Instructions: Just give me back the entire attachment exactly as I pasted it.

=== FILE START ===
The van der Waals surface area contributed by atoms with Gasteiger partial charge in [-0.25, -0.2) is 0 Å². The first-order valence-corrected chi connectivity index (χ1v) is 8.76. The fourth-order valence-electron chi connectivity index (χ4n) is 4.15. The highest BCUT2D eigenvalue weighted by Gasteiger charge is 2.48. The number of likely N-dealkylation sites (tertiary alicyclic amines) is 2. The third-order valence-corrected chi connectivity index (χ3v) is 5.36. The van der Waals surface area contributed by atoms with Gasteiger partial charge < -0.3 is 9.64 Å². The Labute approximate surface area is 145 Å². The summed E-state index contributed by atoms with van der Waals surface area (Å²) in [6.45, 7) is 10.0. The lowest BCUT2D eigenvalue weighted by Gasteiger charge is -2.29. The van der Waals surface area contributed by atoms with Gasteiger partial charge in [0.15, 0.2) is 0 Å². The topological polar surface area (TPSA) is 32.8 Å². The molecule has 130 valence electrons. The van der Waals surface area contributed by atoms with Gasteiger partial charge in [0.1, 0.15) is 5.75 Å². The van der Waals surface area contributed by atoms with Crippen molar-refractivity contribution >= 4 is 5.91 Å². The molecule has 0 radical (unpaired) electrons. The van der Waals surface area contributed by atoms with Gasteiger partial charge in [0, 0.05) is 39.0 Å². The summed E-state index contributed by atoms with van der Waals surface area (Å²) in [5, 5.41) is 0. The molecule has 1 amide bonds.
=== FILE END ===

The van der Waals surface area contributed by atoms with Gasteiger partial charge in [-0.25, -0.2) is 0 Å². The first-order valence-corrected chi connectivity index (χ1v) is 8.76. The fourth-order valence-electron chi connectivity index (χ4n) is 4.15. The highest BCUT2D eigenvalue weighted by Gasteiger charge is 2.48. The number of likely N-dealkylation sites (tertiary alicyclic amines) is 2. The third-order valence-corrected chi connectivity index (χ3v) is 5.36. The van der Waals surface area contributed by atoms with Gasteiger partial charge < -0.3 is 9.64 Å². The Labute approximate surface area is 145 Å². The summed E-state index contributed by atoms with van der Waals surface area (Å²) in [6.45, 7) is 10.0. The lowest BCUT2D eigenvalue weighted by Gasteiger charge is -2.29. The van der Waals surface area contributed by atoms with Gasteiger partial charge in [0.15, 0.2) is 0 Å². The topological polar surface area (TPSA) is 32.8 Å². The molecule has 130 valence electrons. The van der Waals surface area contributed by atoms with Gasteiger partial charge in [0.1, 0.15) is 5.75 Å². The van der Waals surface area contributed by atoms with Crippen molar-refractivity contribution >= 4 is 5.91 Å². The molecule has 0 radical (unpaired) electrons. The van der Waals surface area contributed by atoms with Gasteiger partial charge in [0, 0.05) is 39.0 Å². The summed E-state index contributed by atoms with van der Waals surface area (Å²) in [5, 5.41) is 0. The molecule has 1 amide bonds.